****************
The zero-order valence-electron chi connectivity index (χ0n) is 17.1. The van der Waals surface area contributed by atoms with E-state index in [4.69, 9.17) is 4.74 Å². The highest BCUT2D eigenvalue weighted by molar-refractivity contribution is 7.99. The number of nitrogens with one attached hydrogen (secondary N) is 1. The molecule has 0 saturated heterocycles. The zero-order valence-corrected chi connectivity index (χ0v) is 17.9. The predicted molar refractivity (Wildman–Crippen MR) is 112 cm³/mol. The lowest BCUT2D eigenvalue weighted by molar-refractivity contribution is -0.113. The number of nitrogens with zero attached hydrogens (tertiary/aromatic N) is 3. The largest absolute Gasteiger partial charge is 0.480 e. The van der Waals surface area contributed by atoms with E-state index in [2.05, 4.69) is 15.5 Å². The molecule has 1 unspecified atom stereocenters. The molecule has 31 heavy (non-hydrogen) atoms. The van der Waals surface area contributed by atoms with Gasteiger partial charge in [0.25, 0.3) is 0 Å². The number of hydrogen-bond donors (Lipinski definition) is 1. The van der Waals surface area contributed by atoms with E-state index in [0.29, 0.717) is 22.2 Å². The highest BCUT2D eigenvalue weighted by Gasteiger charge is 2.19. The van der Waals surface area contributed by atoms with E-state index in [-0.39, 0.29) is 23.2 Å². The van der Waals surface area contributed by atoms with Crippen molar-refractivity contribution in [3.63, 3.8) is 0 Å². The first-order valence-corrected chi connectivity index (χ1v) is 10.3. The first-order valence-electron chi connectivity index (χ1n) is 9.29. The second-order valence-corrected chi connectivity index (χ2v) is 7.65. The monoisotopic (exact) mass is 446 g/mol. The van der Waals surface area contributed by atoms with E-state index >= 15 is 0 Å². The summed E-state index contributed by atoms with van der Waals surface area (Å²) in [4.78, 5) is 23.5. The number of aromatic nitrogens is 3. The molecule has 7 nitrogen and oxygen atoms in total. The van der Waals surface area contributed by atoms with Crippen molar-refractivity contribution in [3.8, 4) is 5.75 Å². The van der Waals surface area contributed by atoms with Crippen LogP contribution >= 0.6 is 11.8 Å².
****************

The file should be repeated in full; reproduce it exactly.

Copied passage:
The zero-order valence-electron chi connectivity index (χ0n) is 17.1. The van der Waals surface area contributed by atoms with E-state index in [4.69, 9.17) is 4.74 Å². The highest BCUT2D eigenvalue weighted by molar-refractivity contribution is 7.99. The number of nitrogens with one attached hydrogen (secondary N) is 1. The molecule has 0 saturated heterocycles. The zero-order valence-corrected chi connectivity index (χ0v) is 17.9. The predicted molar refractivity (Wildman–Crippen MR) is 112 cm³/mol. The lowest BCUT2D eigenvalue weighted by molar-refractivity contribution is -0.113. The number of nitrogens with zero attached hydrogens (tertiary/aromatic N) is 3. The largest absolute Gasteiger partial charge is 0.480 e. The van der Waals surface area contributed by atoms with E-state index in [2.05, 4.69) is 15.5 Å². The molecule has 1 unspecified atom stereocenters. The molecule has 31 heavy (non-hydrogen) atoms. The van der Waals surface area contributed by atoms with Gasteiger partial charge in [0.25, 0.3) is 0 Å². The number of hydrogen-bond donors (Lipinski definition) is 1. The van der Waals surface area contributed by atoms with E-state index in [0.29, 0.717) is 22.2 Å². The highest BCUT2D eigenvalue weighted by Gasteiger charge is 2.19. The van der Waals surface area contributed by atoms with E-state index in [-0.39, 0.29) is 23.2 Å². The van der Waals surface area contributed by atoms with Crippen molar-refractivity contribution in [3.63, 3.8) is 0 Å². The first-order valence-corrected chi connectivity index (χ1v) is 10.3. The first-order valence-electron chi connectivity index (χ1n) is 9.29. The second-order valence-corrected chi connectivity index (χ2v) is 7.65. The monoisotopic (exact) mass is 446 g/mol. The van der Waals surface area contributed by atoms with E-state index >= 15 is 0 Å². The summed E-state index contributed by atoms with van der Waals surface area (Å²) in [4.78, 5) is 23.5. The number of aromatic nitrogens is 3. The molecule has 7 nitrogen and oxygen atoms in total. The van der Waals surface area contributed by atoms with Crippen molar-refractivity contribution in [3.8, 4) is 5.75 Å². The van der Waals surface area contributed by atoms with Crippen LogP contribution >= 0.6 is 11.8 Å².